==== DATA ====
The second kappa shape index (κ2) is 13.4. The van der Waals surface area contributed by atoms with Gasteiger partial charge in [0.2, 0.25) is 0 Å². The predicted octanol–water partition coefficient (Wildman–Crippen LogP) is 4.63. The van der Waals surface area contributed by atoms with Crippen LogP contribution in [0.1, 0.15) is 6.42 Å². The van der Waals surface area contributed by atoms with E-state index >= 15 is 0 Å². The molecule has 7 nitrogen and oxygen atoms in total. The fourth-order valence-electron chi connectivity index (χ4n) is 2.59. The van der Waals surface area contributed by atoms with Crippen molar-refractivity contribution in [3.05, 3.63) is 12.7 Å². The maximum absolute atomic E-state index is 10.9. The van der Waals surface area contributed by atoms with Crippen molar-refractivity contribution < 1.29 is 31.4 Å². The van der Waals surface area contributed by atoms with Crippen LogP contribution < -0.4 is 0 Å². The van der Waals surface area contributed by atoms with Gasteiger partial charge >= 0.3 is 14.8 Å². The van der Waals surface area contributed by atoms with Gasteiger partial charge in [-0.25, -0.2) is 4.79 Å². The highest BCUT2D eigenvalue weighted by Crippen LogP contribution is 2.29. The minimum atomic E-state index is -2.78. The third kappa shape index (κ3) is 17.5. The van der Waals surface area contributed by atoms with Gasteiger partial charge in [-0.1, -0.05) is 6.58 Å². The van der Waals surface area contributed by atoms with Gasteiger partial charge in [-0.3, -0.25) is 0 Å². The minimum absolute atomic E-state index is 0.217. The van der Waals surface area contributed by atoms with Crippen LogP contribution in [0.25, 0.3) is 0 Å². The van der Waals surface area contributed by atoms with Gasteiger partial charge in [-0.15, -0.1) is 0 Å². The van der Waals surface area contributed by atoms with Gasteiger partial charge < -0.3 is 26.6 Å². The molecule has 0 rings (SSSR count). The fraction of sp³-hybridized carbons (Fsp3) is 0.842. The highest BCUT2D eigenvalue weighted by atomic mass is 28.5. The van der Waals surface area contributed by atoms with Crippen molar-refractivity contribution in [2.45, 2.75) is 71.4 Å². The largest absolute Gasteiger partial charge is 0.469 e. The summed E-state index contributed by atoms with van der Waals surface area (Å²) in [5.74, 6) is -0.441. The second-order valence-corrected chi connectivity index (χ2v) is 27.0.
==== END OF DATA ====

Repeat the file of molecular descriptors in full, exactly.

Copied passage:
The second kappa shape index (κ2) is 13.4. The van der Waals surface area contributed by atoms with Gasteiger partial charge in [0.2, 0.25) is 0 Å². The predicted octanol–water partition coefficient (Wildman–Crippen LogP) is 4.63. The van der Waals surface area contributed by atoms with Crippen LogP contribution in [0.1, 0.15) is 6.42 Å². The van der Waals surface area contributed by atoms with E-state index >= 15 is 0 Å². The molecule has 7 nitrogen and oxygen atoms in total. The fourth-order valence-electron chi connectivity index (χ4n) is 2.59. The van der Waals surface area contributed by atoms with Crippen molar-refractivity contribution in [3.05, 3.63) is 12.7 Å². The maximum absolute atomic E-state index is 10.9. The van der Waals surface area contributed by atoms with Crippen molar-refractivity contribution < 1.29 is 31.4 Å². The van der Waals surface area contributed by atoms with Crippen LogP contribution < -0.4 is 0 Å². The van der Waals surface area contributed by atoms with Gasteiger partial charge >= 0.3 is 14.8 Å². The van der Waals surface area contributed by atoms with Gasteiger partial charge in [-0.25, -0.2) is 4.79 Å². The highest BCUT2D eigenvalue weighted by Crippen LogP contribution is 2.29. The minimum atomic E-state index is -2.78. The third kappa shape index (κ3) is 17.5. The van der Waals surface area contributed by atoms with Gasteiger partial charge in [-0.1, -0.05) is 6.58 Å². The van der Waals surface area contributed by atoms with Gasteiger partial charge in [-0.3, -0.25) is 0 Å². The minimum absolute atomic E-state index is 0.217. The van der Waals surface area contributed by atoms with Crippen LogP contribution in [0.25, 0.3) is 0 Å². The van der Waals surface area contributed by atoms with Gasteiger partial charge in [-0.15, -0.1) is 0 Å². The van der Waals surface area contributed by atoms with Gasteiger partial charge < -0.3 is 26.6 Å². The molecule has 0 rings (SSSR count). The fraction of sp³-hybridized carbons (Fsp3) is 0.842. The highest BCUT2D eigenvalue weighted by atomic mass is 28.5. The van der Waals surface area contributed by atoms with Crippen molar-refractivity contribution in [2.45, 2.75) is 71.4 Å². The largest absolute Gasteiger partial charge is 0.469 e. The summed E-state index contributed by atoms with van der Waals surface area (Å²) in [5.74, 6) is -0.441. The second-order valence-corrected chi connectivity index (χ2v) is 27.0.